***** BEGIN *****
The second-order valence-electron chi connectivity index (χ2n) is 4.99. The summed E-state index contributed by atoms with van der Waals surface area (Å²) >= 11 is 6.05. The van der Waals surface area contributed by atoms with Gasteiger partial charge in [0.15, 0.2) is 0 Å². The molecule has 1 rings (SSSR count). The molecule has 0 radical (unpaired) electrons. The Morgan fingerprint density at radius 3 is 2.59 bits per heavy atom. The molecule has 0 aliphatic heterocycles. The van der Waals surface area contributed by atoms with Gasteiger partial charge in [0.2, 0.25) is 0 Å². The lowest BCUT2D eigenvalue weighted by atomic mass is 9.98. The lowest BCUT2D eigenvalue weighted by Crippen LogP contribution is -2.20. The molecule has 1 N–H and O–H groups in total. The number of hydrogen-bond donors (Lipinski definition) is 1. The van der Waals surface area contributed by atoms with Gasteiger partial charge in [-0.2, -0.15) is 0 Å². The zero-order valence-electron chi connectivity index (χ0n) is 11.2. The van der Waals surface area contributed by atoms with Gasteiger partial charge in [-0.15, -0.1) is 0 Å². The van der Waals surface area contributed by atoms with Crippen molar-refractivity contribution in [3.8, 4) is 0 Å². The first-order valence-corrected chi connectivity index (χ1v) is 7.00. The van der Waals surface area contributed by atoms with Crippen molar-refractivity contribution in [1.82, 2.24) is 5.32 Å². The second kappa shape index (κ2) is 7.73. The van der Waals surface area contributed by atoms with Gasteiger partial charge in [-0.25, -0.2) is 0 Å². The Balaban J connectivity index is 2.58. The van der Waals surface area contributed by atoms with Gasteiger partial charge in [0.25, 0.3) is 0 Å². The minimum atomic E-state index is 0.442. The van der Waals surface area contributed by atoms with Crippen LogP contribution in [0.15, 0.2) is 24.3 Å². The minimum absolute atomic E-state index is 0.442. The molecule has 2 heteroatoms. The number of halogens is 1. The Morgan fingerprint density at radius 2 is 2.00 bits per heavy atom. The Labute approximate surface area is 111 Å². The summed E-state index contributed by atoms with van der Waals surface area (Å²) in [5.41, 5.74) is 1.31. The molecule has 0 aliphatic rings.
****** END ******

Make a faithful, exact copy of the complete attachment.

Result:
The second-order valence-electron chi connectivity index (χ2n) is 4.99. The summed E-state index contributed by atoms with van der Waals surface area (Å²) >= 11 is 6.05. The van der Waals surface area contributed by atoms with Gasteiger partial charge in [0.15, 0.2) is 0 Å². The molecule has 1 rings (SSSR count). The molecule has 0 radical (unpaired) electrons. The Morgan fingerprint density at radius 3 is 2.59 bits per heavy atom. The molecule has 0 aliphatic heterocycles. The van der Waals surface area contributed by atoms with Gasteiger partial charge in [0.2, 0.25) is 0 Å². The lowest BCUT2D eigenvalue weighted by atomic mass is 9.98. The lowest BCUT2D eigenvalue weighted by Crippen LogP contribution is -2.20. The molecule has 1 N–H and O–H groups in total. The number of hydrogen-bond donors (Lipinski definition) is 1. The van der Waals surface area contributed by atoms with Gasteiger partial charge in [-0.2, -0.15) is 0 Å². The zero-order valence-electron chi connectivity index (χ0n) is 11.2. The van der Waals surface area contributed by atoms with Gasteiger partial charge in [-0.15, -0.1) is 0 Å². The van der Waals surface area contributed by atoms with Crippen molar-refractivity contribution in [3.8, 4) is 0 Å². The first-order valence-corrected chi connectivity index (χ1v) is 7.00. The van der Waals surface area contributed by atoms with Crippen molar-refractivity contribution in [1.82, 2.24) is 5.32 Å². The second kappa shape index (κ2) is 7.73. The van der Waals surface area contributed by atoms with Gasteiger partial charge in [-0.25, -0.2) is 0 Å². The Balaban J connectivity index is 2.58. The van der Waals surface area contributed by atoms with Gasteiger partial charge in [0.25, 0.3) is 0 Å². The minimum atomic E-state index is 0.442. The van der Waals surface area contributed by atoms with Crippen LogP contribution in [0.15, 0.2) is 24.3 Å². The minimum absolute atomic E-state index is 0.442. The molecule has 2 heteroatoms. The number of halogens is 1. The Morgan fingerprint density at radius 2 is 2.00 bits per heavy atom. The Labute approximate surface area is 111 Å². The summed E-state index contributed by atoms with van der Waals surface area (Å²) in [5.41, 5.74) is 1.31. The molecule has 0 aliphatic rings.